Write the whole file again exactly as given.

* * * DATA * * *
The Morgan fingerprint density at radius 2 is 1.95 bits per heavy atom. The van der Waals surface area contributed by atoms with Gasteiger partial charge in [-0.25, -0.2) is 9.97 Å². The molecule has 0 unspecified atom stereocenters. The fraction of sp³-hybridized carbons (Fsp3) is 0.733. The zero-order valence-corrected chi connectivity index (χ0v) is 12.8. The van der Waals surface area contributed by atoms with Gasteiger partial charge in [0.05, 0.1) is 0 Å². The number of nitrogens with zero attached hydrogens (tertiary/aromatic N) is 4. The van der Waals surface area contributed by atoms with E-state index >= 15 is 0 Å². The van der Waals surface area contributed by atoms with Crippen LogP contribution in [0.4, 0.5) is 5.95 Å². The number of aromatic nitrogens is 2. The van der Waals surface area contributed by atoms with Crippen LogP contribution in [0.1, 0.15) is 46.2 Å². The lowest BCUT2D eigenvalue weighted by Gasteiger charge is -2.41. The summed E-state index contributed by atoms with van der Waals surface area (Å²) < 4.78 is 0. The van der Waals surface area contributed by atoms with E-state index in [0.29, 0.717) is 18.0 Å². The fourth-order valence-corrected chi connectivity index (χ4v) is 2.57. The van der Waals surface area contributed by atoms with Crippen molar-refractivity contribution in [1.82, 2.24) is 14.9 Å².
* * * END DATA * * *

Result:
The Morgan fingerprint density at radius 2 is 1.95 bits per heavy atom. The van der Waals surface area contributed by atoms with Gasteiger partial charge in [-0.25, -0.2) is 9.97 Å². The molecule has 0 unspecified atom stereocenters. The fraction of sp³-hybridized carbons (Fsp3) is 0.733. The zero-order valence-corrected chi connectivity index (χ0v) is 12.8. The van der Waals surface area contributed by atoms with Gasteiger partial charge in [0.05, 0.1) is 0 Å². The number of nitrogens with zero attached hydrogens (tertiary/aromatic N) is 4. The van der Waals surface area contributed by atoms with E-state index >= 15 is 0 Å². The van der Waals surface area contributed by atoms with Crippen LogP contribution in [0.4, 0.5) is 5.95 Å². The number of aromatic nitrogens is 2. The van der Waals surface area contributed by atoms with Crippen LogP contribution in [0.1, 0.15) is 46.2 Å². The lowest BCUT2D eigenvalue weighted by Gasteiger charge is -2.41. The summed E-state index contributed by atoms with van der Waals surface area (Å²) < 4.78 is 0. The van der Waals surface area contributed by atoms with E-state index in [0.29, 0.717) is 18.0 Å². The fourth-order valence-corrected chi connectivity index (χ4v) is 2.57. The van der Waals surface area contributed by atoms with Crippen molar-refractivity contribution in [1.82, 2.24) is 14.9 Å².